Using the Guidance Note

This guidance note is designed as supplementary material to the Technical guidelines for the NAP process, which  were developed in 2012 by the UNFCCC Least Developed Countries Expert Group (LEG). It provides additional, focused direction that can be applied alongside the guidelines to strengthen vertical integration throughout the NAP process. Like the technical guidelines, this guidance note is not prescriptive; it is designed to be flexible, highlighting issues that can be addressed to different degrees based on the particular country context, the capacity of national and sub-national actors and the resources available to support vertical integration in the NAP process.

The remaining sections of the guidance note are structured as follows:

  • Section 3 introduces the concept of vertical integration and why it is important in the NAP process.This section also includes explanations for key terms used throughout the guidance.
  • Section 4 describes how to get started on vertical integration, focusing on building commitment, elements to be integrated in the NAP roadmap and the enabling factors for vertical integration throughout the NAP process.
  • Sections 5, 6 and 7 provide guidance on addressing vertical integration in planning, implementation and M&E, including key issues and questions for consideration and links to the relevant steps in the NAP technical guidelines.
  • Section 8 presents a summary of the key points that emerge from the preceding sections.

Practice examples demonstrating vertical integration in different contexts are included to further illustrate the issues and their importance. An overview of the key issues, questions and related steps in the technical guidelines is provided in Annex A.

Throughout the document, symbols will be used to point you to key elements of the guidance:

When you see… Look for

Key questions to consider to improve vertical integration

Practice examples that demonstrate vertical integration in action

Links to steps in the NAP Technical Guidelines

Table 1 provides an overview of key terms and concepts as they are used in this guidance.

Table 1: Key terms and concepts


Decentralization is the process through which powers, functions, responsibilities and resources are transferred from central to sub-national authorities and/or to other actors operating at sub-national levels. The process of decentralization establishes a system of co-responsibility between central and sub-national institutions, according to the principle of subsidiarity (see below) (United Nations Economic and Social Council, 2006).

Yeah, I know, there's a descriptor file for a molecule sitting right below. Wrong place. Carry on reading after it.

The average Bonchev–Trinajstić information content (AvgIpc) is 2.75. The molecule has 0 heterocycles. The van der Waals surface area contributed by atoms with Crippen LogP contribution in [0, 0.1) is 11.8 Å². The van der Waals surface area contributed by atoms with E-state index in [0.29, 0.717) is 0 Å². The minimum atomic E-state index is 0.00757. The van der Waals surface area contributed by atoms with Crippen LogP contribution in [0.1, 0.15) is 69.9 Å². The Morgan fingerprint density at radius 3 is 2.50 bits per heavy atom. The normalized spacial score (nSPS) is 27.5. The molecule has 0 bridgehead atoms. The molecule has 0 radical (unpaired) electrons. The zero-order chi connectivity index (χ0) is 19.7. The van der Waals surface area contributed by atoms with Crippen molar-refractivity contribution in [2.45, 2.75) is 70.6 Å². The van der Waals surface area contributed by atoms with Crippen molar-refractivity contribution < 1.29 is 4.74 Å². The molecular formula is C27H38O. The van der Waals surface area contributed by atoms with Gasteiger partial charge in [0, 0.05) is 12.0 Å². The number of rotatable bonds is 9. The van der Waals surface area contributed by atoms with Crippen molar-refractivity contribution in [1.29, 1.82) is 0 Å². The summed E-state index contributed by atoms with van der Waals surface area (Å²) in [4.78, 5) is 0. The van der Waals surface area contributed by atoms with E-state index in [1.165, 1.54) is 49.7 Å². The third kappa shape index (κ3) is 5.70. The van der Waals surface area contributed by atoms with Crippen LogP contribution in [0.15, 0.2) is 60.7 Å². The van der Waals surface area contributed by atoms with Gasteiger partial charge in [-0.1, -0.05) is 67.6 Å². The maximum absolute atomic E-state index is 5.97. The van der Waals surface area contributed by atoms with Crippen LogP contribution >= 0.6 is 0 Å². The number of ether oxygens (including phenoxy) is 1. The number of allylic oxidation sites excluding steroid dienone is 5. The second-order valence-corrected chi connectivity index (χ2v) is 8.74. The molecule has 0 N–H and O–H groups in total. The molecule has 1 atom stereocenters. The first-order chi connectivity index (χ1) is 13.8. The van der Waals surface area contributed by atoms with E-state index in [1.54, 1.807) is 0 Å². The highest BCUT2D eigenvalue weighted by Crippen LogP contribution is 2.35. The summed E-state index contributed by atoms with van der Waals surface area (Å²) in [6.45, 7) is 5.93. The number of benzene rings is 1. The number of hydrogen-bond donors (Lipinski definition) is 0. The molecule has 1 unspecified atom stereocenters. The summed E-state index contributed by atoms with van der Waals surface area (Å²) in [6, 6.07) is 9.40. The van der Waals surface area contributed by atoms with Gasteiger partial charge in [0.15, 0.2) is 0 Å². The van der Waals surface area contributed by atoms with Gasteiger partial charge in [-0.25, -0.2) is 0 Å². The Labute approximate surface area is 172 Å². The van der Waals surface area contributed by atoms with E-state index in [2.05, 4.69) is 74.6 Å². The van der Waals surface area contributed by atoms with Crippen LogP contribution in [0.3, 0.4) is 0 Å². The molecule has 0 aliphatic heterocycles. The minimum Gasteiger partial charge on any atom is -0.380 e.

Indigenous peoples

The United Nations does not have an agreed definition of indigenous peoples; however, it identifies a number of key characteristics, including: self-identification based on continuity of pre-colonial and/or pre-settler societies; distinct language, culture and beliefs; and a strong link to territories and surrounding natural resources. Indigenous peoples often have distinct social, economic or political systems (United Nations Permanent Forum on Indigenous Issues, n.d.). They are key stakeholders in NAP processes, particularly at sub-national levels.


Local refers to entities and processes that exist outside the formal governance system, often at a level below the lowest administrative structure within this system.

Local organizations

Local organizations are non-governmental institutions, including traditional authorities, community-based organizations (CBOs), private sector institutions and non-governmental organizations (NGOs) (either locally based or national/international with localized operations). In contexts where decentralization is limited or where the capacity of sub-national authorities is weak, these organizations may play a leadership role in facilitating development processes.

Local communities

Local communities, while referenced in key decisions under the UNFCCC, are not defined. For the purposes of this guidance note, local communities are groups of people living in a geographic locality that are linked by social ties, common interests and/or joint actions (adapted from MacQueen et al., 2001).


Sub-national refers to institutions, systems and processes that exist at levels below the national level, including the local level.

Sub-national actors

Sub-national actors refer to the collective of different actors operating at sub-national levels, including sub-national authorities, local organizations and communities.

Sub-national authorities

Sub-national authorities are the government structures that exist in a decentralized governance system. Depending on the country, this may include regions, districts, counties, communes or municipalities. The power, responsibilities and capacity of these authorities differ based on the level and the degree of decentralization in the country. Sub-national authorities may include representatives of line ministries such as agriculture and water.


The principle of subsidiarity aims “to ensure that powers are exercised as close to the citizen as possible” (European Parliament, 2016, p. 1). In practical terms, it suggests that decision-making power should be employed and resources allocated at the lowest feasible or appropriate administrative level.